Kazakh imams step up fight against extremists
AKTOBE, Kazakhstan -- Kazakhstani imams are teaming up with authorities to combat extremism.
The effort comes as two recent terrorist attacks shocked the country. Gunmen in Aktobe killed seven civilians and troops June 5, then in Almaty July 18, a radicalised lone gunman killed six people, including three police officers.
In addition, several hundred radicalised Kazakhstanis have reportedly joined insurgents in Syria and Iraq since 2011.
In early July, before the Almaty incident, the Spiritual Administration for the Muslims of Kazakhstan (DUMK) teamed up with the Aktobe Province Administration for Religious Affairs to step up training of imams about the dangers of extremist movements.
The measures are part of a 2013-2017 government programme to reduce the influence of radical Islam nationwide.
The need to prevent extremism
At a session of the DUMK Ulema Council in Almaty June 14, theologians and imams stressed the need to prevent extremism and to raise the public's religious literacy.
"The terror attacks in Aktobe affected all of us," Mukhan Ikhsanov, head of the DUMK Islamic studies department, said during the meeting.
To provide imams in Aktobe Province with in-depth training on combating extremism, DUMK is enlisting renowned theologians and imams to hold Skype seminars to discuss timely and important religious issues and to promote moderate Islamic values, Baurjan Yesmakhan, chief of the Aktobe Province Administration for Religious Affairs, said at a news conference July 5.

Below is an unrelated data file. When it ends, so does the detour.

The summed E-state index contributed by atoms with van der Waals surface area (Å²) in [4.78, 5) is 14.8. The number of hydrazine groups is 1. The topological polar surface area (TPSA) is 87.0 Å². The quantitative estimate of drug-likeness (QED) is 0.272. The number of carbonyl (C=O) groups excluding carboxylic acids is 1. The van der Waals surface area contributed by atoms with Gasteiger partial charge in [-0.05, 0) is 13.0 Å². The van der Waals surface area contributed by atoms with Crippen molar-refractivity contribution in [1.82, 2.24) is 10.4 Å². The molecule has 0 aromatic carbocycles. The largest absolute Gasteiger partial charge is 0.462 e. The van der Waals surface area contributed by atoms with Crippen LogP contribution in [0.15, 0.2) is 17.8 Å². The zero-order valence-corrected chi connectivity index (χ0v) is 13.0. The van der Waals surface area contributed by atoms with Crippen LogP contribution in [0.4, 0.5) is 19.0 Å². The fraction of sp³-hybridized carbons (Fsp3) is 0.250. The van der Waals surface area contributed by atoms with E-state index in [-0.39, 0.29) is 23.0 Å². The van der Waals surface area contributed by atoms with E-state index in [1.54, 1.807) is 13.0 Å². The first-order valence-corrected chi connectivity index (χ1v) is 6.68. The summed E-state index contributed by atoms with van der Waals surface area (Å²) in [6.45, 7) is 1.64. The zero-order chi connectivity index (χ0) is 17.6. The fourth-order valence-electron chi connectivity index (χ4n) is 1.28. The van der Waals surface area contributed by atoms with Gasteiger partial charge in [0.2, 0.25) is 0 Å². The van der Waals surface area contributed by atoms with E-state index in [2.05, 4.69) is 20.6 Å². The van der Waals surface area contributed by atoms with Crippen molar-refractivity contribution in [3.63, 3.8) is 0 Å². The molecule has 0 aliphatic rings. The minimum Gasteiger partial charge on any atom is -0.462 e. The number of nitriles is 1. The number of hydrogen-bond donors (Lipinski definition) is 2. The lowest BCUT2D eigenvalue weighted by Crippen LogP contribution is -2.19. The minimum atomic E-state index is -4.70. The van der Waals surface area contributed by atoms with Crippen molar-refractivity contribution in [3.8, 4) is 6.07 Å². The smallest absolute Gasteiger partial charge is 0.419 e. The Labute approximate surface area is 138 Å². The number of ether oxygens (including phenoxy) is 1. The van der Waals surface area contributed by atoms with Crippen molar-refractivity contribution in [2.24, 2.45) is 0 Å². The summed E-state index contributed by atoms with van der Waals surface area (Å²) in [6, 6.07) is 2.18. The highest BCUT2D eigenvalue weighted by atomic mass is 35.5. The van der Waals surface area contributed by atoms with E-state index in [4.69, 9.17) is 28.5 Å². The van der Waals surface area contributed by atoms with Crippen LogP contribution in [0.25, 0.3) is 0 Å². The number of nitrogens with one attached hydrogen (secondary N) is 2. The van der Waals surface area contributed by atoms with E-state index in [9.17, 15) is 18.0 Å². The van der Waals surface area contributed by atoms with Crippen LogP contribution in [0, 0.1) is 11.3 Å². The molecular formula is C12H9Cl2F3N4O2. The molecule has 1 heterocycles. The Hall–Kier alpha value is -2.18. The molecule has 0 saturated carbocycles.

DUMK is partnering with Ansar, a government think tank in Aktobe city that was founded to advance the 2013-2017 government anti-extremism programme, to educate the public on religion.
They are publishing educational materials in Aktobe provincial and district media and have broadcast a number of TV programmes featuring theologians.
The public outreach adheres to the mission of the nationwide anti-extremism programme, which emphasises increasing tolerance and involving the public in preventing terrorism.
Consulting reliable sources on Islam
Extremism in Kazakhstan is both political and economic in nature, Nurmukhamma Iminov, the deputy chief imam of Almaty, said at a recent news conference.
Terrorists are hoping to destabilise Kazakhstan, he said.
"Although 70% of the country calls itself Muslim, we have no information on how many are radical," he said.
Some standardisation is required to bring deficient imams up to a more professional level, Abdulla Bakhadyr of Shymkent, a theologian and director of the NGO Nur-mura, told Caravanserai.
"If questions spring up about Islam itself ... not every imam can provide a detailed answer," he said, adding that religious training will be helpful for imams.
Almaty residents are benefiting from the efforts to promote a moderate Islam that cherishes life, rather than a violent distortion of the faith.
"No true Muslim who has simply glanced once through the Koran can take his own life or someone else's life," Almaty resident Diyar Muslimov told Caravanserai. "Muslims must learn about Islam from reliable sources and follow the Koran, sunnah and hadiths to protect themselves from the schemes of radicals."
"Jihad has nothing to do with waging war," Muslimov said. "It is the pinnacle of good deeds ... People who urge others to commit crimes and suicide [bombings] can't call themselves Muslims."